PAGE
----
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  • Romantically Speaking to Save the Suicidal Self in Tennessee Williams and Mary Shelley
  • Kirsty Cameron (bio)

It is uncommon to situate the topic of Romantic suicide in twentieth-century American letters. Yet, an uncustomary pairing of works between Mary Shelley and renowned American playwright Tennessee Williams illuminates a similar preoccupation with the phenomenology of poetic and narrative expression as related to issues of Romantic suicidal consciousness and death. The similarity evidences a shared Romantic theory of art related to narrative identity. The theory may be understood through Julia Kristeva's psychoanalytic concept of a narrative self. This a self largely organized by language, whose dissolution corresponds with a deadly silence. For Kristeva's narrative self, an inability to address adequately or recover from loss through satisfying significations in language leads to a "living death" state of despair, which is the crux of a type of suicidal ideation, sometimes leading to suicidal death (4). Over a century before Williams explored the mediating effects of writing and art on the artist in his rich canon, his Romantic progenitor asked similar questions related to literature and storytelling in her novella, Mathilda (written in 1819 and published in 1959). Particularly, Williams's 1958 play Suddenly Last Summer shares much in common with Mathilda. In both Suddenly Last Summer and Mathilda, the psychologically violent limit on the Romantic figure of the creative self, who is also a child constrained by an incestuous parental relationship, becomes a suicide wish and then actual or impending death, with a trace of the artist/child's legacy remaining in forms of sadly truncated literary expressions. Suicidal consciousness in these texts symbolizes the failures of writing and storytelling to save the sensitive person. However, this tragic effect is not ultimately the failure of art or expressions in language. If creative expression is limited to the point of suicidality, the question becomes what limits expression? The protagonists of both Williams and Shelley cannot write enough or speak enough to save themselves because their narrative identities have been too confined by other narratives. Specifically, the unspeakability of taboo desire adds to the previous parental limits placed on identity to the extent that language cannot amend any loss of the self in a Kristevan sense. [End Page 19] Williams and Shelley employ a similar, archetypal Romantic character in texts demonstrating a shared belief in the vitality of writing, and a critique of the destructive restrictions of narrative freedom. While both Suddenly Last Summer and Mathilda highlight sad ends for their poetic characters, they still point to a hopeful possibility in poetry and art. Although there is much critical debate over Williams's designation as a Romantic writer, reading Williams in relation to Shelley broadens a view on his Romanticism (see Dorff and Tischler). Since Shelley's contribution to a Romantic discussion of narrative is significant in both the lesser known Mathilda and the more popular Frankenstein—and this theme is strongly resonant in Williams, with Suddenly Last Summer and Mathilda readable as inverted, parallel narratives—it is productive to view Shelley in light of a latent, Romantic, intertextual reference, whose foundational Romanticism echoes in Williams.1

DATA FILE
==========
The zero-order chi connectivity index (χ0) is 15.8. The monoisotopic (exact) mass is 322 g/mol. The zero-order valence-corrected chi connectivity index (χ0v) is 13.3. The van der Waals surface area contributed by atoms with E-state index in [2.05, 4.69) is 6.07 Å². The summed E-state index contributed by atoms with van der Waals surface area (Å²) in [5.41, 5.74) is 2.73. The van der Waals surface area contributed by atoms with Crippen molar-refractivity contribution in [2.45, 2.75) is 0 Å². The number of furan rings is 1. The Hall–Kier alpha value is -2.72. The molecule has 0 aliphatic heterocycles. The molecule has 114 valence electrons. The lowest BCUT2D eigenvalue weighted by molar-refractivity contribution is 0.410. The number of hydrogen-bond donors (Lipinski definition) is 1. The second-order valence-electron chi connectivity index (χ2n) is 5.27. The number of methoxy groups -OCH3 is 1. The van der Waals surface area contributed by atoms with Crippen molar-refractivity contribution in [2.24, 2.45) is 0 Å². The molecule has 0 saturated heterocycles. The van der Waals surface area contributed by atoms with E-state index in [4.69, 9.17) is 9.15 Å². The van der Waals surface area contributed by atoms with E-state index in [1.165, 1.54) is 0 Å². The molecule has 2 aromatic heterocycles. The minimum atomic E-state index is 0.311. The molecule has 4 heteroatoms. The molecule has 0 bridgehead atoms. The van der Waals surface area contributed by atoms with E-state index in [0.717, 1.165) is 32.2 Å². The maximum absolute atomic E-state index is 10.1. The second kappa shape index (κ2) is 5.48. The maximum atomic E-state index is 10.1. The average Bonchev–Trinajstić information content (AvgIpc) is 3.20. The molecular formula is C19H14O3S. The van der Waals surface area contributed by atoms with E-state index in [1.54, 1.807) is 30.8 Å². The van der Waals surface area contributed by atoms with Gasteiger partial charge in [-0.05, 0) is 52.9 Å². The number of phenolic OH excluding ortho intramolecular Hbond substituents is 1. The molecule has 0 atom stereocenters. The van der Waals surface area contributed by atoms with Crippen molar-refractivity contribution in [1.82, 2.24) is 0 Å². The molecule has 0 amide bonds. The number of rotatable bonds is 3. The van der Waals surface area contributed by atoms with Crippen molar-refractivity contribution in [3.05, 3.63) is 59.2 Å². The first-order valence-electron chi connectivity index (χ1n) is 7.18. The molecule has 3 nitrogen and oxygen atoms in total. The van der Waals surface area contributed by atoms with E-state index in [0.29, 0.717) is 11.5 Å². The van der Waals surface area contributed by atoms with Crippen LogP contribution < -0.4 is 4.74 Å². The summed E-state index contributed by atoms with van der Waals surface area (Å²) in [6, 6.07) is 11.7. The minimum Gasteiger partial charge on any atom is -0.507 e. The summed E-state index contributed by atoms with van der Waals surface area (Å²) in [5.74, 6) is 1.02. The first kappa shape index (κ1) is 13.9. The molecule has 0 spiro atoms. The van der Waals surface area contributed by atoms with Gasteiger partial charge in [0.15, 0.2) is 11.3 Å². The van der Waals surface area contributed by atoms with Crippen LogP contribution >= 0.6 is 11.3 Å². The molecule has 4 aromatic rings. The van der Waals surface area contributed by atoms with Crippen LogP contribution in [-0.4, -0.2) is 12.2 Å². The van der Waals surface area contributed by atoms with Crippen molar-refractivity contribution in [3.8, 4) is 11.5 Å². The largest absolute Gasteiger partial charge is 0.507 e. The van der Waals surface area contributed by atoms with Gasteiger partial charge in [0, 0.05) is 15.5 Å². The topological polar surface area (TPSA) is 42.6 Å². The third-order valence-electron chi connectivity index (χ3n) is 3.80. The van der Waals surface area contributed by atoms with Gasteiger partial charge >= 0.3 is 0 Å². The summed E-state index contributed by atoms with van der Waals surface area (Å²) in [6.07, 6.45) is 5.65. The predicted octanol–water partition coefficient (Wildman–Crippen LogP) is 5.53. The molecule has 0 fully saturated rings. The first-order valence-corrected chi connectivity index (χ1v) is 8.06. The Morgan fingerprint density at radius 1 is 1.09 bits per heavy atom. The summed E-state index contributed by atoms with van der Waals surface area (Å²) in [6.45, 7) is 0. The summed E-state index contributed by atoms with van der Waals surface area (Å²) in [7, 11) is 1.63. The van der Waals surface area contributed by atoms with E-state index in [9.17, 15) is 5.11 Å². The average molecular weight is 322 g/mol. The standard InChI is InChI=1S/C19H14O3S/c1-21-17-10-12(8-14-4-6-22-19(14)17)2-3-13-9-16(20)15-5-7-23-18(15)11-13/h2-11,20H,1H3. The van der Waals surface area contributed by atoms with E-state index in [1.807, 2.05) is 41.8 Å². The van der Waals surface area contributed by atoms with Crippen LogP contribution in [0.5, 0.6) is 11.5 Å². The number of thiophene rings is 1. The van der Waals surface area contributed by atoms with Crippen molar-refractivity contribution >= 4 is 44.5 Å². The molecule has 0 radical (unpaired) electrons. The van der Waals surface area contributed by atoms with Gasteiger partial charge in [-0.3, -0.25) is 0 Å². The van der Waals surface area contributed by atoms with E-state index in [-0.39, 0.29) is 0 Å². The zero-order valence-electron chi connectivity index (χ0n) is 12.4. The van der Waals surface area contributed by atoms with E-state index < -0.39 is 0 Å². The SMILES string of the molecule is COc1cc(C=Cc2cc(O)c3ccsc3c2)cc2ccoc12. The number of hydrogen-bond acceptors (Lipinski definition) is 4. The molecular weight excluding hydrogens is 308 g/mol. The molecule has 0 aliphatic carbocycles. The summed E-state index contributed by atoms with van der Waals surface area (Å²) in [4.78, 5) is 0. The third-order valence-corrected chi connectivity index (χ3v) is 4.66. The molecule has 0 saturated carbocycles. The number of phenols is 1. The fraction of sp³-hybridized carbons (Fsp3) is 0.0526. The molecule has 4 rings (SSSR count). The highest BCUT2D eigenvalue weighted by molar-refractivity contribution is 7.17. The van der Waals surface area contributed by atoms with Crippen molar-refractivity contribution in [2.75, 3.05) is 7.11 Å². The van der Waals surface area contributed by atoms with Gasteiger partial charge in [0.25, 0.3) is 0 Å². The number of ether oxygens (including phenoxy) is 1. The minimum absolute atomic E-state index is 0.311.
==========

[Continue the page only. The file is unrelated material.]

While recent literary criticism on Williams classifies him as other than a Romantic writer per se, and his relationship to Romanticism is complex, his lifelong themes in a canon of over 100 plays, several collections of short stories, essays, and books of poetry continually evidence a preoccupation with questions about language and art associated with the British Romantic period. These questions relate particularly to the power of the poetic imagination, language's transformative affect, and faith in art's potential to express significant meaning or truths. Yet, Annette J. Saddik states that Williams rejects Romanticism's idealizations of poetry and art, especially according to what she says is his view that "language, images, [and] all forms of representation are inevitably inadequate and cannot contain emotion, impulse, [or] desire" (6). Saddik states that Williams is grounded in expressionistic explorations of distortions of the body and of being, which deny any possibility for these distortions to be intelligibly contained by artistic forms (6). The critic also reasons that Williams's focus on sexuality and violence as life's "bizarre...


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